Coding the Player

In the last section, we configured the project and downloaded the game art. Now we’re ready to start coding - starting with the player-controlled ship.

Adding a script

Writing scripts and attaching them to nodes and other objects is how you build behavior and game mechanics into your game. Our Player scene displays the ship, defines its collision hitbox, etc., but it can’t move, and nothing would happen if it collided. We’ll write code to add this functionality to the ship.

Select the Player node and click the Attach script button:

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You don’t need to change any of the options on the Attach Node Script window, so just click Create and you’ll be taken to the script editor.

Let’s look at the first line of the script, which has automatically been added.

extends Area2D

This line defines what type of object this script should be attached to. It means that the script will have access to all the functionality that an Area2D provides.

Your extends line should always match the type of node the script is attached to.

Accessing scripts

A script on its own doesn’t do much of anything. Scripts define additional functionality for whatever object they’re attached to. You will never be accessing a variable in some script, you’ll be accessing a property of an object, which is defined by that script. This is a very important distinction.


We’ll start by making the ship move around the screen. Let’s start with some code that does the following:

  • Detect what input(s) the player is pressing
  • Move the ship in the direction of the input
@export var speed = 150

func _process(delta):
    var input = Input.get_vector("left", "right", "up", "down")
    position += input * speed * delta

Let’s break this down line-by-line:

  • Adding @export in front of a variable allows you to adjust its value in the Inspector.

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  • The _process() function is called once every frame by the engine. Any code we place in this function will be executed every frame.
  • Input.get_vector() checks the pressed state of the four given inputs and produces a vector pointing in that direction.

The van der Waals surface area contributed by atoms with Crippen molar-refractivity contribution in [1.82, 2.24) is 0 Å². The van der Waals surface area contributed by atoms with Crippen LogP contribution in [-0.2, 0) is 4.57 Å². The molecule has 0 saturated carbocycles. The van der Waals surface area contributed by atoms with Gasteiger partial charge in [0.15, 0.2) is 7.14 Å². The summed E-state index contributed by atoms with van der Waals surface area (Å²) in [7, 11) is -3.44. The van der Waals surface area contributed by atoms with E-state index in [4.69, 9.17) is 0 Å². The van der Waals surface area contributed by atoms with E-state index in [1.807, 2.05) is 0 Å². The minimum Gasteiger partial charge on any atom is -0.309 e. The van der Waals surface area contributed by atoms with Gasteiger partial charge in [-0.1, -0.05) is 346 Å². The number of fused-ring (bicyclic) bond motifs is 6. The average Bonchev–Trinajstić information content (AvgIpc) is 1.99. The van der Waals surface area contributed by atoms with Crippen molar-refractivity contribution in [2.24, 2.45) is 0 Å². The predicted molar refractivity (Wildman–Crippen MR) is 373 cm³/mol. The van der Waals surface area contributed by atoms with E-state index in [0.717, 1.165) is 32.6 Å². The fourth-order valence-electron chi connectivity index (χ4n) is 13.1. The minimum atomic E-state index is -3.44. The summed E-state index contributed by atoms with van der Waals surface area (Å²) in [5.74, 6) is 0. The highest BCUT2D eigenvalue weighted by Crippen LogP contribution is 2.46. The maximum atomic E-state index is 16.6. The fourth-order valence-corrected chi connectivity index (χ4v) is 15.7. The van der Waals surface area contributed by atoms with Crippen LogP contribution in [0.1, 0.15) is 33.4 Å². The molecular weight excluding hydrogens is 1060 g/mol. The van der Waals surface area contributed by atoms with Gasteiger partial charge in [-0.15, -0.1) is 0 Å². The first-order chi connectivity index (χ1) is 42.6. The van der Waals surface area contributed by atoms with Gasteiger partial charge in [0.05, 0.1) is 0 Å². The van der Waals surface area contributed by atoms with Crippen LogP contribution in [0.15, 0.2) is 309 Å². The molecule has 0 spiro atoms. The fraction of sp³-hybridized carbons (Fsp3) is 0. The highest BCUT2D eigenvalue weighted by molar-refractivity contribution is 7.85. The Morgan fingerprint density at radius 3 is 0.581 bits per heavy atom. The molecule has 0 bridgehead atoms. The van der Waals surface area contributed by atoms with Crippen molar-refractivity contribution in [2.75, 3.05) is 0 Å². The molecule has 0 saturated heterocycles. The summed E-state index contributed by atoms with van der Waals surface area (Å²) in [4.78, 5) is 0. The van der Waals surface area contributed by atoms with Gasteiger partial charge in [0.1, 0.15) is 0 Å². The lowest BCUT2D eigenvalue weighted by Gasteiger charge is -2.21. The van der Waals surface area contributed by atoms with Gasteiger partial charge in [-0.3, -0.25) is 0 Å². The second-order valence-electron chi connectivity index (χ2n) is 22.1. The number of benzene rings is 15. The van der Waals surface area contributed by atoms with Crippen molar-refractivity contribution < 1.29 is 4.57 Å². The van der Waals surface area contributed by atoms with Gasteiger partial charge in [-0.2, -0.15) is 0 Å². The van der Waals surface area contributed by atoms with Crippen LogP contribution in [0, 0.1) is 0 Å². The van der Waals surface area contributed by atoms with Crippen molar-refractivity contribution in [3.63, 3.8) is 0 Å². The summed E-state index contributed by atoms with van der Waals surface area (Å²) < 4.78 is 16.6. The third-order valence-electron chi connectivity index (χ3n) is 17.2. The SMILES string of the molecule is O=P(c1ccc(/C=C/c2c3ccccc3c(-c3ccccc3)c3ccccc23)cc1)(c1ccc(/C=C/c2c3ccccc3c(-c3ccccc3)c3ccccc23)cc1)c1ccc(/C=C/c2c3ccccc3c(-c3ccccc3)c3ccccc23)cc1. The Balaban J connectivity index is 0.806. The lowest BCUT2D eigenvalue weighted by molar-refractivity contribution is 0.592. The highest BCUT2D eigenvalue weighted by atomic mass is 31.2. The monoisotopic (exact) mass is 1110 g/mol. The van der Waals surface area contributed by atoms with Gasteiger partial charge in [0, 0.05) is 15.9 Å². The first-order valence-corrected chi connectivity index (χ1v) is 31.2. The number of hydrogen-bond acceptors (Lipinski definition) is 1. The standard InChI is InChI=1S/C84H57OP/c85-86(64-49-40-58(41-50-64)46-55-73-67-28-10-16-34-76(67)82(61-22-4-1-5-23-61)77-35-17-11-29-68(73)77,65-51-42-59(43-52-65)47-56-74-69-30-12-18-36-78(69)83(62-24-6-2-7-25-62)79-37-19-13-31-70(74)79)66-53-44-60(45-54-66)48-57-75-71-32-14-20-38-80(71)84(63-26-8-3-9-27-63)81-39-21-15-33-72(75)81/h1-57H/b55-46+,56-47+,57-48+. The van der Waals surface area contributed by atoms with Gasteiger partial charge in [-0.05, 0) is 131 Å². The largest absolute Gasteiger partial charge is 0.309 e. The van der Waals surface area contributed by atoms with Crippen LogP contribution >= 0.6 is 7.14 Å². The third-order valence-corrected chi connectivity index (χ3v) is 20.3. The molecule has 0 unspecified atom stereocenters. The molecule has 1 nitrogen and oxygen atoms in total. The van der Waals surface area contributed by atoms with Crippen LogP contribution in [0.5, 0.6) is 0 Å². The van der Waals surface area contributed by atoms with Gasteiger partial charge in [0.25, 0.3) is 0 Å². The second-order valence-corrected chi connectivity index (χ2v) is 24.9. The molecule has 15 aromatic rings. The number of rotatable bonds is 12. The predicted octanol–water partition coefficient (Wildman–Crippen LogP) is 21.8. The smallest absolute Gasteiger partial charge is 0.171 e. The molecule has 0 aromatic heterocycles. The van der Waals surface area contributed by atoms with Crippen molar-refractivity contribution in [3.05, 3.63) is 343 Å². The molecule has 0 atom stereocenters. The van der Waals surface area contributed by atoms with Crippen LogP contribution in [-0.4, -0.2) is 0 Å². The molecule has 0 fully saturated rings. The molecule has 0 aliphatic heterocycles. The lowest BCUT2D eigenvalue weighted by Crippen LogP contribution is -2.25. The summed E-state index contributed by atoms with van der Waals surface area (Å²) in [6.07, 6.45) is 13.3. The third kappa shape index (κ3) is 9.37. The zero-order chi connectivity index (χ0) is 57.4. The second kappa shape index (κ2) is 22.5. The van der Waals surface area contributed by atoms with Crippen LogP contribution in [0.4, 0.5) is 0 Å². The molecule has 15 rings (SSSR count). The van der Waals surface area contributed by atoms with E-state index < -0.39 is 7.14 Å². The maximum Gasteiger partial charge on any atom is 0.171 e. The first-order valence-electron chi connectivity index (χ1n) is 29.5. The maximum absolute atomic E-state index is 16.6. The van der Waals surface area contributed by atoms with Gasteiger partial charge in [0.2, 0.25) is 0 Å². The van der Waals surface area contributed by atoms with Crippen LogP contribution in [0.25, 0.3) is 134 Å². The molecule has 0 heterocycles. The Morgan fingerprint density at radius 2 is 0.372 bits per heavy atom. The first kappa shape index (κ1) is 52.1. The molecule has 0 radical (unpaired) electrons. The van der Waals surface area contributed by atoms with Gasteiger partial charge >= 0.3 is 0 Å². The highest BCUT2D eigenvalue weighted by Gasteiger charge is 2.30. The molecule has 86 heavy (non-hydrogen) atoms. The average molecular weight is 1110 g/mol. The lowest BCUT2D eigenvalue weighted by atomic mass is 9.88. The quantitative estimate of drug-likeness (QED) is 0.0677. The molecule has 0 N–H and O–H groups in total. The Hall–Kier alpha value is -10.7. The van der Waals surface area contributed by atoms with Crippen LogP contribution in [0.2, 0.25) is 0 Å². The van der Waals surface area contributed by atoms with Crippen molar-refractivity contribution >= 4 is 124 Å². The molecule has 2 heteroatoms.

• Finally, we move the ship’s position by adding that input vector, scaling it to the desired speed, and multipling by delta.

Run the scene by clicking the Run Current Scene button, and try moving around.

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Staying on screen

One problem we have is that if you keep moving, you’ll go off the screen. We need to lock the player’s position property inside the bounds of the screen rectangle. Add this line at the top of the script:

@onready var screensize = get_viewport_rect().size

The @onready here tells Godot not to set the value of the screensize variable until the Player node has entered the scene tree. Effectively, it means “wait until the game starts”, because there’s no window to get the size of until the game is running.

The next step is to clamp the position within the bounds of that screensize rectangle. Vector2, which is what position is, has a clamp() method we can use. Put this line right after setting the position:

func _process(delta):
    var input = Input.get_vector("left", "right", "up", "down")
    position += input * speed * delta
    position = position.clamp(Vector2.ZERO, screensize)

Run the scene again and try moving off the edges. You’ll notice that half of the ship still goes off screen. This is because the ship’s position is the center of the Sprite2D. Since we know our ship is 16x16, we can change the clamp() to include 8 extra pixels:

position = position.clamp(Vector2(8, 8), screensize - Vector2(8, 8))

Matching animation to direction

Now that the ship is moving, we can choose the “tilted” ship images when moving left or right, as well as the matching “Booster” animation.

To tell which direction we’re moving, we can check the x value of the input vector. Depending on whether it’s positive (right), negative (left), or zero (not moving), we can choose the frame value of the Sprite2D and the animation of the AnimatedSprite2D.

func _process(delta):
    var input = Input.get_vector("left", "right", "up", "down")
    if input.x > 0:
        $Ship.frame = 2
        $Ship/Boosters.animation = "right"
    elif input.x < 0:
        $Ship.frame = 0
        $Ship/Boosters.animation = "left"
        $Ship.frame = 1
        $Ship/Boosters.animation = "forward"
    position += input * speed * delta
    position = position.clamp(Vector2(8, 8), screensize-Vector2(8, 8))

Once again, play the scene and verify that the images change when moving left/right. Verify that everything works as intended before moving to the next step.

The next step will be to create the Bullet scene and let the player shoot.